Back in the good old days when I was at school, we were bullied but when we left school it stopped, we were able to switch off, unfortunately these days bullying take on a whole new form and students can be harassed at school and at home, and often cyberbullying takes on a whole new level as the bullies can hide behind technology, it can be far more vindictive and personal than face to face.
I put together this list on how to avoid cyberbullying:
Don’t post personal information.
Don’t respond to and angry message with anger.
Only give your mobile phone number to friends you can trust.
On social media:
– Have your profile set to private so only your friends can see it
– Don’t just friend everyone, screen your friends make sure you do know them
– You can nominate who sends a friend request eg. Everyone or friends of friends
– Block the bully
– Report the bully
Google yourself if any personal information or photos come up which may be used by cyber bullies to target you, take action to have them removed.
Logout of online accounts.
Keep photos tasteful.

Image source:https://www.flickr.com/photos/ciberacoso/4605748281/

Image source: https://www.flickr.com/photos/ciberacoso/4605748281/

This week I found our reading interesting where we had to investigate some of the new digital trends. One of the articles that stood out to me was the article on MindRDR-controlling Google Glass with your mind. MindRDR uses software to connect Glass with an EEG biosensor headband; this allows the user to control the glasses with their mind.

The idea is to be able to take a photograph simply by thinking about it. This technology has major implications once perfected, especially for people who do not have the use of their hands; it has already begun to change people’s lives and it is only in the early stages of development. Looking towards the future once the device becomes more mature, compact and affordable this can change the way we interact with all kinds of devices.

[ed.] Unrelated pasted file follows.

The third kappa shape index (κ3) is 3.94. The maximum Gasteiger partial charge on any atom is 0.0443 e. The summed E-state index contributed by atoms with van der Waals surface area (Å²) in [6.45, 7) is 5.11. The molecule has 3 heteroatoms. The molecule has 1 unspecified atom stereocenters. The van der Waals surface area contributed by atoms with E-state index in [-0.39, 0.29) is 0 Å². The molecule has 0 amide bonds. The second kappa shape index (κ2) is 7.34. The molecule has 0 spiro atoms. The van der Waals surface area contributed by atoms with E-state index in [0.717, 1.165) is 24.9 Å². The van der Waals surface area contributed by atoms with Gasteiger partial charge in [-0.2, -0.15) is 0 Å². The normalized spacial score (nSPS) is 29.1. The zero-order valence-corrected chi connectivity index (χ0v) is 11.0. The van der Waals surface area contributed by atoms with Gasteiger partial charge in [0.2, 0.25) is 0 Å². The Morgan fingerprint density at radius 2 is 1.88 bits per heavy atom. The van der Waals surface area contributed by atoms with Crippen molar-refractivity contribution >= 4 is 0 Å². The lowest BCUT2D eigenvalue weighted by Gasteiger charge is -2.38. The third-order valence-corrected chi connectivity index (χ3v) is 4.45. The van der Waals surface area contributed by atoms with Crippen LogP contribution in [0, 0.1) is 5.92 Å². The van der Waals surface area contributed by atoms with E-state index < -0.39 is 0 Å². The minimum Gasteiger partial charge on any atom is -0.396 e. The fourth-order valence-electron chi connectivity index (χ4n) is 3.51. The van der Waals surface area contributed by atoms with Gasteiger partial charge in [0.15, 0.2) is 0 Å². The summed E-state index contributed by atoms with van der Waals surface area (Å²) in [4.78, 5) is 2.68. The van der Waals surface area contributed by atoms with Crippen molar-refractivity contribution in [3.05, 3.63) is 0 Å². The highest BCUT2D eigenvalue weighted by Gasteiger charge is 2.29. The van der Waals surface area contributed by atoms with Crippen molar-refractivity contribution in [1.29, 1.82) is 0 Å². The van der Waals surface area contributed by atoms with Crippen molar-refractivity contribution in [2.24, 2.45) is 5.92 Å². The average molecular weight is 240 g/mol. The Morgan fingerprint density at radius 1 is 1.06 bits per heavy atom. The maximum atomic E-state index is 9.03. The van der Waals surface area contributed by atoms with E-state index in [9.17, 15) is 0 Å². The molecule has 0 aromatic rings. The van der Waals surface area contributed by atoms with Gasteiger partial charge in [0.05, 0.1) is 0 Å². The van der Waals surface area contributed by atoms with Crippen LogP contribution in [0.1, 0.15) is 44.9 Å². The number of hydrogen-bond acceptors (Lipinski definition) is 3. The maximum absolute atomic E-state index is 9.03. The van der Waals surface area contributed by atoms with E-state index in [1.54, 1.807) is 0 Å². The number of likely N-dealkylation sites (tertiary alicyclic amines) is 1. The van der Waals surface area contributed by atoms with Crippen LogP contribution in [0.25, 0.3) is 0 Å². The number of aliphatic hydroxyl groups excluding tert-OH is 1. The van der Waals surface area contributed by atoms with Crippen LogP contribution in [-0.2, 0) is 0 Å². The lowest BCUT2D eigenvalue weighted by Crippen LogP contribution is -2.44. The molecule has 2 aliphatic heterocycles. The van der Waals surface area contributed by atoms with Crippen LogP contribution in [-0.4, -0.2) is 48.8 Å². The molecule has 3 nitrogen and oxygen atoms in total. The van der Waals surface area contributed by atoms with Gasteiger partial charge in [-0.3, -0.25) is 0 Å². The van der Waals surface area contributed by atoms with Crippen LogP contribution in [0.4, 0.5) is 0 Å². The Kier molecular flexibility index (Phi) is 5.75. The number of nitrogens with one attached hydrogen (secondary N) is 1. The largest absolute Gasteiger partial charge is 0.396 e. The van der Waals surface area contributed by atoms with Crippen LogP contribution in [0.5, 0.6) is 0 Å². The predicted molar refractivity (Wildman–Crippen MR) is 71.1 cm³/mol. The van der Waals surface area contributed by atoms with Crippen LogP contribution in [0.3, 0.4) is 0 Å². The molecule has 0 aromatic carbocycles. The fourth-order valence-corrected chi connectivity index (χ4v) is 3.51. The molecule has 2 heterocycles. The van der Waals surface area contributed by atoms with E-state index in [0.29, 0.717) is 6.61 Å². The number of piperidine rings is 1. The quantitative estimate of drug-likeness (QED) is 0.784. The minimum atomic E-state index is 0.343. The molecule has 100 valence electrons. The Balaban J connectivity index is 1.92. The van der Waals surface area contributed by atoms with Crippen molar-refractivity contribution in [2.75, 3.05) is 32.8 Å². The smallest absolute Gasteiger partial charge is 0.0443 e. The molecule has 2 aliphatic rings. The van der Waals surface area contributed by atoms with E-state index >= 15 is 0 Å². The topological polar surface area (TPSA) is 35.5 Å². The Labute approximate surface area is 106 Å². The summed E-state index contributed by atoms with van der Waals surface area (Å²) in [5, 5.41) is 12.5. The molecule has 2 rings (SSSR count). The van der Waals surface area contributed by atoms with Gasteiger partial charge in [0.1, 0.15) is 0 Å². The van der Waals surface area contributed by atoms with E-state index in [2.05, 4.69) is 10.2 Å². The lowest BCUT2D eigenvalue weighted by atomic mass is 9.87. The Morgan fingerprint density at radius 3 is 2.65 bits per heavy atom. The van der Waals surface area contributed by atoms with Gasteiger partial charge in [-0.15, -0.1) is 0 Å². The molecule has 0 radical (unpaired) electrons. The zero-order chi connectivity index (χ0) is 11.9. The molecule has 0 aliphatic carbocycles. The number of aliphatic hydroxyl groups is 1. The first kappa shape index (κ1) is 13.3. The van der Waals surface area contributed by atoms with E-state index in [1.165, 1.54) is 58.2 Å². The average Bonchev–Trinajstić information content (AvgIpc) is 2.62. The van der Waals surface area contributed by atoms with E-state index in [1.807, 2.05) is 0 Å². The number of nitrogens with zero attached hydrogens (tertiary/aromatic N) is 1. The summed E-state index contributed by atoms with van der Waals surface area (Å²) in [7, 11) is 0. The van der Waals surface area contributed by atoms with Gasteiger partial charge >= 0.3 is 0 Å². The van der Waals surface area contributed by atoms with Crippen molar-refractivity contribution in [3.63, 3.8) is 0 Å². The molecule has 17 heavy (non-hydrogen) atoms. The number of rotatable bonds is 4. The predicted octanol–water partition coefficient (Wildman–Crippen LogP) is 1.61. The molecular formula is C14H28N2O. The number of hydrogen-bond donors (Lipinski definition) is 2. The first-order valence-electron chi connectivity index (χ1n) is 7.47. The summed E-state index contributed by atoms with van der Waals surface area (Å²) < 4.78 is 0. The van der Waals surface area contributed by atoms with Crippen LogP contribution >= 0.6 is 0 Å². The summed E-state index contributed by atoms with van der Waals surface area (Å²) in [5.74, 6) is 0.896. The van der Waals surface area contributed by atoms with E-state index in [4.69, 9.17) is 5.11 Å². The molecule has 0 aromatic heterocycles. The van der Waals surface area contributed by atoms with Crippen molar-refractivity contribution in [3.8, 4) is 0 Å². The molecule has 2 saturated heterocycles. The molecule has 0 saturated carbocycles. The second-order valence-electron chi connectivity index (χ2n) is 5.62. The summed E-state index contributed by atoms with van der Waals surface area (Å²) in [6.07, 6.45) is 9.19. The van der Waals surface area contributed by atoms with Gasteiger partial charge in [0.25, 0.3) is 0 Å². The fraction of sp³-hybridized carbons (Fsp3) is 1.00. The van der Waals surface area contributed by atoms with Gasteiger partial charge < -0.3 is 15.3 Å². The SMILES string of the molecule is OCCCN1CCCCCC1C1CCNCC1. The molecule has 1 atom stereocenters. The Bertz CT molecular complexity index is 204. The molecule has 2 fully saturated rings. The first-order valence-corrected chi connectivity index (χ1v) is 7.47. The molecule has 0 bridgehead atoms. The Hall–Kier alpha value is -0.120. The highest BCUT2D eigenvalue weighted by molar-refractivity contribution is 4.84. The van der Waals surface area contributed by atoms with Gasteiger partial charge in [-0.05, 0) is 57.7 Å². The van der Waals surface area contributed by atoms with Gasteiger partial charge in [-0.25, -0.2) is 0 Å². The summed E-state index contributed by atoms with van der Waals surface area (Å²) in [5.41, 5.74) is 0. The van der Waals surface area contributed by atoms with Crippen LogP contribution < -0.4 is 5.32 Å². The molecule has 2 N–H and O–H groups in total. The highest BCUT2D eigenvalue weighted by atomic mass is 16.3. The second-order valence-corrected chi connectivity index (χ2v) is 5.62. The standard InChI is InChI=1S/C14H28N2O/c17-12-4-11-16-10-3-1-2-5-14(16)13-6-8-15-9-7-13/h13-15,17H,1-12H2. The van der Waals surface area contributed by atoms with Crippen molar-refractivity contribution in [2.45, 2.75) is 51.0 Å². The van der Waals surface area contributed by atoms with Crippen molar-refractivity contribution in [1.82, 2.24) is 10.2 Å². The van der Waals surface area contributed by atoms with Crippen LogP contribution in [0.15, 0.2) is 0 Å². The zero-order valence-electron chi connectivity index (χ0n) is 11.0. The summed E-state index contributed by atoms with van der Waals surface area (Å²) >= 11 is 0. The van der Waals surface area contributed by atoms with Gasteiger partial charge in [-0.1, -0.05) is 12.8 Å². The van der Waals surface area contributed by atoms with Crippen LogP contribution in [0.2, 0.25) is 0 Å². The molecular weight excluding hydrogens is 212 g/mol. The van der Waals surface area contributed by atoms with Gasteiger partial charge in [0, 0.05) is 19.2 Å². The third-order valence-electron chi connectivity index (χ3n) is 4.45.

How might this technology be beneficial in a classroom. Students how do not have the use of hands or their arms would be of benefit, it could also be useful for the visually impaired although further investigation how this may work is required.

mindrdr-008-970x0                Image source: http://www.digitaltrends.com/mobile/mindrdr-controlling-google-glass-with-your-mind/

I also read an interesting article by Mary Ann Bell (2009); she suggests we should have more access as educators to the internet and in turn so should our students at school. Bell (2009) puts forward ‘ that in order to teach our children about good and bad sites we need to be able to have access these sites; less filtering’.

Bell (2009) explains; students are not being taught how to be safe and smart searchers. Students are not receiving any instruction about how to size up a site to determine if it is authoritive, unbiased, and appropriate for their use. I am inclined to agree with her; it is interesting as we are bombarded with information on keeping our children safe on the internet by limiting their access and using nanny software or child locks on our computers or internet that allows limited access; schools especially do this.

Thinking about this article by Mary, I feel she is right; how can we tell our kids to be safe when they have no idea about what we are keeping them safe from? We tell our children about staying away from snakes, or if you see one stay completely still, we educate our children. We give them knowledge and tools to help them stay safe around snakes, we don’t lock our children up and say no you cannot go outside, we even take them to zoos to see snakes so they exactly what they look like: we need to give our children knowledge and tools to stay safe on the internet and this might just be exposing them to more of what can be dangerous. It could be good as a classroom activity to simulate cyberbullying perhaps even allow the students to be exposed to it in a controlled manner, then they know what they are dealing with


Hinduja, S. and Patchin, J. (2012). Cyberbulling Prevention and Response. Taylor and Francis Group, New York.

Marbella Family Fun. How to avoid cyberbullying. Retrieved 17 September 2014, from http://www.marbellafamilyfun.com/avoid-cyberbullying.html.

McDougall, B. (2014). School cyber bullying growing: report details self-harm, bomb recipes. The Daily Telegraph. Retrieved 17 September 2014, from http://www.dailytelegraph.com.au/news/nsw/school-cyber-bullying-growing-report-details-selfharm-bomb-recipes/story-fni0cx12-1226837704606.

Top Ten Tips for Teens. Retrieved 17 September 2014, from http://www.cyberbullying.us/Top_Ten_Tips_Teens_Response.pdf.

stay safe